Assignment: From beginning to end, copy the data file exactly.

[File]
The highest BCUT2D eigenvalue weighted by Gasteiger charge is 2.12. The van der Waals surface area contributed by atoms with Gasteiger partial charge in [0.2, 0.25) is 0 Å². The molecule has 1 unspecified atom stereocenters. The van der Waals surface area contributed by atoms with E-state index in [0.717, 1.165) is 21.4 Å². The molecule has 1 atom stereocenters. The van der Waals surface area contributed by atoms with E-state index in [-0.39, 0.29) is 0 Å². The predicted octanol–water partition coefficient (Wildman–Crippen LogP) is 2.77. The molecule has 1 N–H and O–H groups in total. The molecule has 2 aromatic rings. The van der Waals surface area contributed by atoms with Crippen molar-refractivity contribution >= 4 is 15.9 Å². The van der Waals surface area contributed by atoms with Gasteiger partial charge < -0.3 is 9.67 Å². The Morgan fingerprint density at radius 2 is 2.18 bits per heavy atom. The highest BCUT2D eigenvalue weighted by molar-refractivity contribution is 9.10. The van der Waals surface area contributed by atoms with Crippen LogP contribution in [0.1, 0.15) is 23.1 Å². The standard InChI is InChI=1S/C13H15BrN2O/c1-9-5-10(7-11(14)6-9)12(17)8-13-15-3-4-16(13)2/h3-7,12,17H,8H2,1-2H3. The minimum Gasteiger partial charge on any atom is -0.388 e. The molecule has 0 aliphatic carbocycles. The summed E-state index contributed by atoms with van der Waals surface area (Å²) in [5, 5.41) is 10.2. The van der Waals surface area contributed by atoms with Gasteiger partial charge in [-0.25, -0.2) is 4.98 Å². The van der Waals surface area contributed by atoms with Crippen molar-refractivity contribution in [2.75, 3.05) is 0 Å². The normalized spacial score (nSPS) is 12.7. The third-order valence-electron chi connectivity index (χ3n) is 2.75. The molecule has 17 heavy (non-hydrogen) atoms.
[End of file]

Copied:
The highest BCUT2D eigenvalue weighted by Gasteiger charge is 2.12. The van der Waals surface area contributed by atoms with Gasteiger partial charge in [0.2, 0.25) is 0 Å². The molecule has 1 unspecified atom stereocenters. The van der Waals surface area contributed by atoms with E-state index in [0.717, 1.165) is 21.4 Å². The molecule has 1 atom stereocenters. The van der Waals surface area contributed by atoms with E-state index in [-0.39, 0.29) is 0 Å². The predicted octanol–water partition coefficient (Wildman–Crippen LogP) is 2.77. The molecule has 1 N–H and O–H groups in total. The molecule has 2 aromatic rings. The van der Waals surface area contributed by atoms with Crippen molar-refractivity contribution >= 4 is 15.9 Å². The van der Waals surface area contributed by atoms with Gasteiger partial charge < -0.3 is 9.67 Å². The Morgan fingerprint density at radius 2 is 2.18 bits per heavy atom. The highest BCUT2D eigenvalue weighted by molar-refractivity contribution is 9.10. The van der Waals surface area contributed by atoms with Crippen LogP contribution in [0.1, 0.15) is 23.1 Å². The standard InChI is InChI=1S/C13H15BrN2O/c1-9-5-10(7-11(14)6-9)12(17)8-13-15-3-4-16(13)2/h3-7,12,17H,8H2,1-2H3. The minimum Gasteiger partial charge on any atom is -0.388 e. The molecule has 0 aliphatic carbocycles. The summed E-state index contributed by atoms with van der Waals surface area (Å²) in [5, 5.41) is 10.2. The van der Waals surface area contributed by atoms with Gasteiger partial charge in [-0.25, -0.2) is 4.98 Å². The van der Waals surface area contributed by atoms with Crippen molar-refractivity contribution in [2.75, 3.05) is 0 Å². The normalized spacial score (nSPS) is 12.7. The third-order valence-electron chi connectivity index (χ3n) is 2.75. The molecule has 17 heavy (non-hydrogen) atoms.